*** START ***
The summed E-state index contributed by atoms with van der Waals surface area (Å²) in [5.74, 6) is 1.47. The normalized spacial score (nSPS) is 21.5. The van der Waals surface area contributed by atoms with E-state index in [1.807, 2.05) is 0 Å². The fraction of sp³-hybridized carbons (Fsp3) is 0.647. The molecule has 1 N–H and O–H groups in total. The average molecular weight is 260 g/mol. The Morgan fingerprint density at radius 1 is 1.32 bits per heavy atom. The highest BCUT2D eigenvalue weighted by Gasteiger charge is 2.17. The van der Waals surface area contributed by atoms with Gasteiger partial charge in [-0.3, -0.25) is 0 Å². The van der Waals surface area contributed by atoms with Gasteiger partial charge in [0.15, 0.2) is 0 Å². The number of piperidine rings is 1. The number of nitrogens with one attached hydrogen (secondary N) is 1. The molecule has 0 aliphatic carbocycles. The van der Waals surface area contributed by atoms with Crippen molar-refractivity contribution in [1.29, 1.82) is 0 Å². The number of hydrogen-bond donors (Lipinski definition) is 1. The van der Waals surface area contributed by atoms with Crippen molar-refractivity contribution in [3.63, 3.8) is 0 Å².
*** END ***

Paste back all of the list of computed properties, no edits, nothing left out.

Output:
The summed E-state index contributed by atoms with van der Waals surface area (Å²) in [5.74, 6) is 1.47. The normalized spacial score (nSPS) is 21.5. The van der Waals surface area contributed by atoms with E-state index in [1.807, 2.05) is 0 Å². The fraction of sp³-hybridized carbons (Fsp3) is 0.647. The molecule has 1 N–H and O–H groups in total. The average molecular weight is 260 g/mol. The Morgan fingerprint density at radius 1 is 1.32 bits per heavy atom. The highest BCUT2D eigenvalue weighted by Gasteiger charge is 2.17. The van der Waals surface area contributed by atoms with Gasteiger partial charge in [-0.3, -0.25) is 0 Å². The van der Waals surface area contributed by atoms with Gasteiger partial charge in [0.15, 0.2) is 0 Å². The number of piperidine rings is 1. The number of nitrogens with one attached hydrogen (secondary N) is 1. The molecule has 0 aliphatic carbocycles. The van der Waals surface area contributed by atoms with Crippen molar-refractivity contribution in [1.29, 1.82) is 0 Å². The number of hydrogen-bond donors (Lipinski definition) is 1. The van der Waals surface area contributed by atoms with Crippen molar-refractivity contribution in [3.63, 3.8) is 0 Å².